A collection of five thousand English words with usage examples. For a intro, see: How to Increase Your English Vocabulary?.
When using this site, you should have a dictionary software installed. For dictionary tool recommendations, see: Online English Dictionary Tools.
Words commonly found in magazines or newspapers. A great source for SAT preparation. High school students starts here.
Similar in nature to the SAT group but more difficult. You may find them in GREs (Graduate Record Exams). SAT ＆ GRE words are basically words found in journalism. (as opposed to novels or other literatures.)
When i cannot find a categorical basket to put a word in, i dump it here. Writers are the ones to blame for this utter quandary.
Writer's words are often found in fictions, novels. These words may not often appear in journalism.
I want more…
What a strung-out tongue-in-cheek booby-trap!
I daresay the forthcoming outlook of a headstrong crackpot is oftentimes a polymath not unlike the foresight of yours truly.
Compound word or portmanteau words. For many of these words, the hyphen eventually dis-appears. For example, email started as e-mail for electronic-mail. (As email becomes infused into household usage, there is a gradual tendency to drop the e in email.)
Familiar words with unfamiliar meanings or likely to be misunderstood. For example, a seedy hotel; It's not cricket to cheat at cards; marshal all the relevant facts for the presentation.
English Vocabulary: Special Meaning Words
Words that looks glaringly foreign. Exempli gratia: de facto, bona fide, ad hoc, voilà, et cetera. From a etymology point of view, most words are foreign anyway.
English Vocabulary: Foreign Words
Like, more bang for the buck.
Vocabulary Study: slang
Yup! So what's the diff between slang and informal? Often, slang begin as slang, and when they become pop, pundits upgrade them to informal status. Informal words are words that doesn't appear in formal writings, such as journals. Sometimes, dictionaries will disagree on a word status being slang, informal, or normal.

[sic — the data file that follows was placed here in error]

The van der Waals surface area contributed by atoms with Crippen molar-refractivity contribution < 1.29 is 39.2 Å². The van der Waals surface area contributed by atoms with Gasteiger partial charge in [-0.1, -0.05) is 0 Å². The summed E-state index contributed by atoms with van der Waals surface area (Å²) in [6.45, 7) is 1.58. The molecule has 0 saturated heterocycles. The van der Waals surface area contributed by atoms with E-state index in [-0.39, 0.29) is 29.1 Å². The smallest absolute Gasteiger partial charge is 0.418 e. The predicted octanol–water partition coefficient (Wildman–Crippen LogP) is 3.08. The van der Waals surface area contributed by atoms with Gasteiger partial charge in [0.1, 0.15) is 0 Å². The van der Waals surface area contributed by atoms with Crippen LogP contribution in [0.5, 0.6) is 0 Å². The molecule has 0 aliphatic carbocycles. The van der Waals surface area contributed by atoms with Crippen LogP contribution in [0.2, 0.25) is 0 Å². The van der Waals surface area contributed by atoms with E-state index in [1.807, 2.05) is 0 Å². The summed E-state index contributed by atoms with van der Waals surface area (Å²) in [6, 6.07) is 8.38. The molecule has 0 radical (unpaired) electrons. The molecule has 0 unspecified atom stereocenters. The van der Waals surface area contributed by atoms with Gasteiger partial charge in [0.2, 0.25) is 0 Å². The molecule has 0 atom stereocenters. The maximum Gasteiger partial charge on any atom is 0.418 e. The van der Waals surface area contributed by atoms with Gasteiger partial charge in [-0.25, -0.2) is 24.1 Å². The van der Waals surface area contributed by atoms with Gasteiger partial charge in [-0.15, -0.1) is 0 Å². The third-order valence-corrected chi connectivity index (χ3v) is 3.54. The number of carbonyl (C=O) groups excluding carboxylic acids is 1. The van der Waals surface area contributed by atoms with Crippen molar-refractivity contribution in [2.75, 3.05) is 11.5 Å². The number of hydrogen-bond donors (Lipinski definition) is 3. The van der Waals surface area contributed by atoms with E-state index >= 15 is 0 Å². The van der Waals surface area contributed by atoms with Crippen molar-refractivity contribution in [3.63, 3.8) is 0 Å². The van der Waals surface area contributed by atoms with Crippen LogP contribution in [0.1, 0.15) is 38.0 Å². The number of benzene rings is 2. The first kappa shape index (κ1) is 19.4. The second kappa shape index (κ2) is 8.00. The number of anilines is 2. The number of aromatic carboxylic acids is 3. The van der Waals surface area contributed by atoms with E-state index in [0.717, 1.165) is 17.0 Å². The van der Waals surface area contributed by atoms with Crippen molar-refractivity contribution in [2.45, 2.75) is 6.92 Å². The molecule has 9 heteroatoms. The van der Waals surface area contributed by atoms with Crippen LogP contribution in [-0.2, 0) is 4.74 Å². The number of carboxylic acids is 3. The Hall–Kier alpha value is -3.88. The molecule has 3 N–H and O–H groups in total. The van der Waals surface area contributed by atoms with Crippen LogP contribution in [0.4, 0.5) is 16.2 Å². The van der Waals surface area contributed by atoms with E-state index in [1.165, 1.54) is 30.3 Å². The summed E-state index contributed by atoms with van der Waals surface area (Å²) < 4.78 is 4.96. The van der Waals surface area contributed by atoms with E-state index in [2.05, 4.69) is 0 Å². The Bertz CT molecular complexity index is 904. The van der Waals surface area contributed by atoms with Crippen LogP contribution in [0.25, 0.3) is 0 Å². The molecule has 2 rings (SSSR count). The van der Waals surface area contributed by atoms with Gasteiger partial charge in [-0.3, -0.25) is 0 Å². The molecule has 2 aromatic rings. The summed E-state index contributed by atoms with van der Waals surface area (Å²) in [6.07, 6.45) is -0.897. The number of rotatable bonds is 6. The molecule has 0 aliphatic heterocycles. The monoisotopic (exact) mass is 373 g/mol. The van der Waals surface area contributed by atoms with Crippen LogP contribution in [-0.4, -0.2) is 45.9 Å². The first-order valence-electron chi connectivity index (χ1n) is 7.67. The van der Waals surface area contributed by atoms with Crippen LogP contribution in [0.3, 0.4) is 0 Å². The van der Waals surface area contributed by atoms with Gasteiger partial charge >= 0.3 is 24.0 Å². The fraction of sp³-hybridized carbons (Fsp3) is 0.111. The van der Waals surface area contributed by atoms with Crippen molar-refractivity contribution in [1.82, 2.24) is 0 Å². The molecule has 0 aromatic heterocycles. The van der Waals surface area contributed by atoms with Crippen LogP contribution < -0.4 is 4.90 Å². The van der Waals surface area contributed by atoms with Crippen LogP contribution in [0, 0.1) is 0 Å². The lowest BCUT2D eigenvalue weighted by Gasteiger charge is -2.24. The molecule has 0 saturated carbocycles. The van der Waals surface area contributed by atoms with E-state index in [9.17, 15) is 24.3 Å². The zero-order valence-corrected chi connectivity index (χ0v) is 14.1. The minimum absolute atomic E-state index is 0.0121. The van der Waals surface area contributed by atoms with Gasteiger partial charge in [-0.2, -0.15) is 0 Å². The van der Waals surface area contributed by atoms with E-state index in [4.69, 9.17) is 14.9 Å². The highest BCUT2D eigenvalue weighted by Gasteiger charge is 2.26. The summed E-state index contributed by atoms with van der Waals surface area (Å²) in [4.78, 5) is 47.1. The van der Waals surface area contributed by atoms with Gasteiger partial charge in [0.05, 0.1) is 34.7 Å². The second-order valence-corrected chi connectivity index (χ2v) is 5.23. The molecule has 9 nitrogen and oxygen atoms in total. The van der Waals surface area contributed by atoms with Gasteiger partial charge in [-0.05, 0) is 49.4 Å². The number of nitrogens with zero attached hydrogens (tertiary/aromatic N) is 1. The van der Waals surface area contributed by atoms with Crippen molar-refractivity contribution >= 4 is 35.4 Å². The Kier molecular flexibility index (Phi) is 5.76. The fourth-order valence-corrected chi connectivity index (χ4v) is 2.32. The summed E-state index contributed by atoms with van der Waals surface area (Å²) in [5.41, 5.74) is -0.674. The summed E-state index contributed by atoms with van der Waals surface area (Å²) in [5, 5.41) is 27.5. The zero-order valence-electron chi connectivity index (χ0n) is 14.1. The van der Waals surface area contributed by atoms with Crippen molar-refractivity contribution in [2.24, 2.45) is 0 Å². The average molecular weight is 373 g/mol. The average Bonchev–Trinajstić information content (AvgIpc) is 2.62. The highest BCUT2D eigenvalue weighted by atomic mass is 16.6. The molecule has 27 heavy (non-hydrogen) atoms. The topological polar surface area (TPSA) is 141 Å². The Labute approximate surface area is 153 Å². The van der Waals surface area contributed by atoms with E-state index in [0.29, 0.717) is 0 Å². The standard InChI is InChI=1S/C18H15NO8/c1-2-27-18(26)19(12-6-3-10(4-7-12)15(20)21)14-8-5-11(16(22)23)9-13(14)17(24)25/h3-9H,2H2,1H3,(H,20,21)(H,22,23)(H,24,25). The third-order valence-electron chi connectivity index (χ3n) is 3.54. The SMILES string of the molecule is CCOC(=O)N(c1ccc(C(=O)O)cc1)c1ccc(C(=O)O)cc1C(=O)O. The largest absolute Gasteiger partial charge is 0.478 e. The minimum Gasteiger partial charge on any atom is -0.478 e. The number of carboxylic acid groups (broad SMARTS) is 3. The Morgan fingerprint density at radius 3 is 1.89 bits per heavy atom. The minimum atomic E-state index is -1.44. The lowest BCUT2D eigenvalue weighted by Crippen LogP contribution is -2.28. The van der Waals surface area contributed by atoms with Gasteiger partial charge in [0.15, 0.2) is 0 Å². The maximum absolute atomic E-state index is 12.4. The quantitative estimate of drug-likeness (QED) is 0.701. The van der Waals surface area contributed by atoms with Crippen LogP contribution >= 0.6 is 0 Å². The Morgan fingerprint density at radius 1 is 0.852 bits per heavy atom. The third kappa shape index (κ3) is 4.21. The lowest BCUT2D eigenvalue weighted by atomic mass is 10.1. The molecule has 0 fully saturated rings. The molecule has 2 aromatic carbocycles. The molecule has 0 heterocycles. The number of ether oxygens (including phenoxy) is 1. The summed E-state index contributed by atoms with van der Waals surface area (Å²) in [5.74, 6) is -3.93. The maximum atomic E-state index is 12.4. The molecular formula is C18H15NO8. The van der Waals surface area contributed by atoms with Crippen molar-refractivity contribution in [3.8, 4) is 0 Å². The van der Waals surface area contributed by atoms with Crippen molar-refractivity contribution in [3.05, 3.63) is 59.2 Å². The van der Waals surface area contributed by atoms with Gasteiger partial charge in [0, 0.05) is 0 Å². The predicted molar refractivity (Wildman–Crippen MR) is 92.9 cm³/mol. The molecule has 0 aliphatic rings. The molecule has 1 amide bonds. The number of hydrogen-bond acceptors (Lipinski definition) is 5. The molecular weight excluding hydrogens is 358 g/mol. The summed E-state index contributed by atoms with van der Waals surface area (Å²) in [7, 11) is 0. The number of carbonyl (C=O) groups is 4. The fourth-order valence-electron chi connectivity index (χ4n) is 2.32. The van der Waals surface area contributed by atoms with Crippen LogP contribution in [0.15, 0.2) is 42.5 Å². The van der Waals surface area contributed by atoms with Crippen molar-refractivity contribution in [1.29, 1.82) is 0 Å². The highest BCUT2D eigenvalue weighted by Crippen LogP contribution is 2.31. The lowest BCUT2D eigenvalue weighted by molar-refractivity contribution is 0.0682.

Vocabulary Study: Informal Words
Nouns are the least interesting class, period.
Difficult, obscure, or specialized jargon, but not archaic. Often interesting ones that tickles mentality. Psy. lingoes like Oedipus Complex or phallic worship; med. jargons like alexia or neurasthenic; litterateur archaisms like misology and misogyny, what-not esoterica like clepsydra and sextant; sexual technicalities like coitus interruptus or mastectomy; philosophical, philological, or cunnilingual gibberish from dualism to tribadism, from idealism to Dadaism, to theism/atheism/agnosticism, of solipsism to deconstructionism and gaga.
Vocabulary Study: Arcane
Words that appear in poetry. The likes of prolix men who can't be precise.
Vocabulary: Poesy Words
Synonym, paronym, homonym, homophone, homograph, and other kind of nameless nymphs of my fancy.
Misc compilations. Word fodder.
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